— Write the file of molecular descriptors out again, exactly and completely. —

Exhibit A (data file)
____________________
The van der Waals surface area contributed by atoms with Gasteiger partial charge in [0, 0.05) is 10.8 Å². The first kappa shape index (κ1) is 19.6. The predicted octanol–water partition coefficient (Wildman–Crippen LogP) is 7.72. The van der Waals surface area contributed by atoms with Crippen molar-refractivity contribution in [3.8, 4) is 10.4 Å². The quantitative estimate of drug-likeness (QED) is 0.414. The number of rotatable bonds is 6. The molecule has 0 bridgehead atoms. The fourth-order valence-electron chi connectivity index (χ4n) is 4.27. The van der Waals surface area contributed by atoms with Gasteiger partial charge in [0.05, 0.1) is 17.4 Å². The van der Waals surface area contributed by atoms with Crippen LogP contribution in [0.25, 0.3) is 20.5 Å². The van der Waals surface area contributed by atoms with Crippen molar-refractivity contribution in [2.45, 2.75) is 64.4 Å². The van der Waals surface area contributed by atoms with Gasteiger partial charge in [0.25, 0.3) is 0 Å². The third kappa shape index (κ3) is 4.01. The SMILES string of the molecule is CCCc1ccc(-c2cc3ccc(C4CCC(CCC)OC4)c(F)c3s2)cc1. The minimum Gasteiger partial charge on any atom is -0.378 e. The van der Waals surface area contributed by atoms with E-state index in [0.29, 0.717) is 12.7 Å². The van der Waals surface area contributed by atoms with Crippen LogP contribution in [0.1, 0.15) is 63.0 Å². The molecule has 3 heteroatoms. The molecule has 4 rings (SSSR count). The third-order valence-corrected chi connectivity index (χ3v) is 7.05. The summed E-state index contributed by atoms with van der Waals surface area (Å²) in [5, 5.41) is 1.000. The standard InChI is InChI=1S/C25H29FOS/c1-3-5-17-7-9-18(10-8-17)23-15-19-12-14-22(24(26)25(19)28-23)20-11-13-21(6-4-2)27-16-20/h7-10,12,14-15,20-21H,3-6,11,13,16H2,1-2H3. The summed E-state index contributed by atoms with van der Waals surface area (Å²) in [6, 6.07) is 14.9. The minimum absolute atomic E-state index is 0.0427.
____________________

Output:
The van der Waals surface area contributed by atoms with Gasteiger partial charge in [0, 0.05) is 10.8 Å². The first kappa shape index (κ1) is 19.6. The predicted octanol–water partition coefficient (Wildman–Crippen LogP) is 7.72. The van der Waals surface area contributed by atoms with Crippen molar-refractivity contribution in [3.8, 4) is 10.4 Å². The quantitative estimate of drug-likeness (QED) is 0.414. The number of rotatable bonds is 6. The molecule has 0 bridgehead atoms. The fourth-order valence-electron chi connectivity index (χ4n) is 4.27. The van der Waals surface area contributed by atoms with Gasteiger partial charge in [0.05, 0.1) is 17.4 Å². The van der Waals surface area contributed by atoms with Crippen LogP contribution in [0.25, 0.3) is 20.5 Å². The van der Waals surface area contributed by atoms with Crippen molar-refractivity contribution in [2.45, 2.75) is 64.4 Å². The van der Waals surface area contributed by atoms with Gasteiger partial charge in [0.25, 0.3) is 0 Å². The third kappa shape index (κ3) is 4.01. The SMILES string of the molecule is CCCc1ccc(-c2cc3ccc(C4CCC(CCC)OC4)c(F)c3s2)cc1. The minimum Gasteiger partial charge on any atom is -0.378 e. The van der Waals surface area contributed by atoms with E-state index in [0.29, 0.717) is 12.7 Å². The van der Waals surface area contributed by atoms with Crippen LogP contribution in [0.1, 0.15) is 63.0 Å². The molecule has 3 heteroatoms. The molecule has 4 rings (SSSR count). The third-order valence-corrected chi connectivity index (χ3v) is 7.05. The summed E-state index contributed by atoms with van der Waals surface area (Å²) in [5, 5.41) is 1.000. The standard InChI is InChI=1S/C25H29FOS/c1-3-5-17-7-9-18(10-8-17)23-15-19-12-14-22(24(26)25(19)28-23)20-11-13-21(6-4-2)27-16-20/h7-10,12,14-15,20-21H,3-6,11,13,16H2,1-2H3. The summed E-state index contributed by atoms with van der Waals surface area (Å²) in [6, 6.07) is 14.9. The minimum absolute atomic E-state index is 0.0427.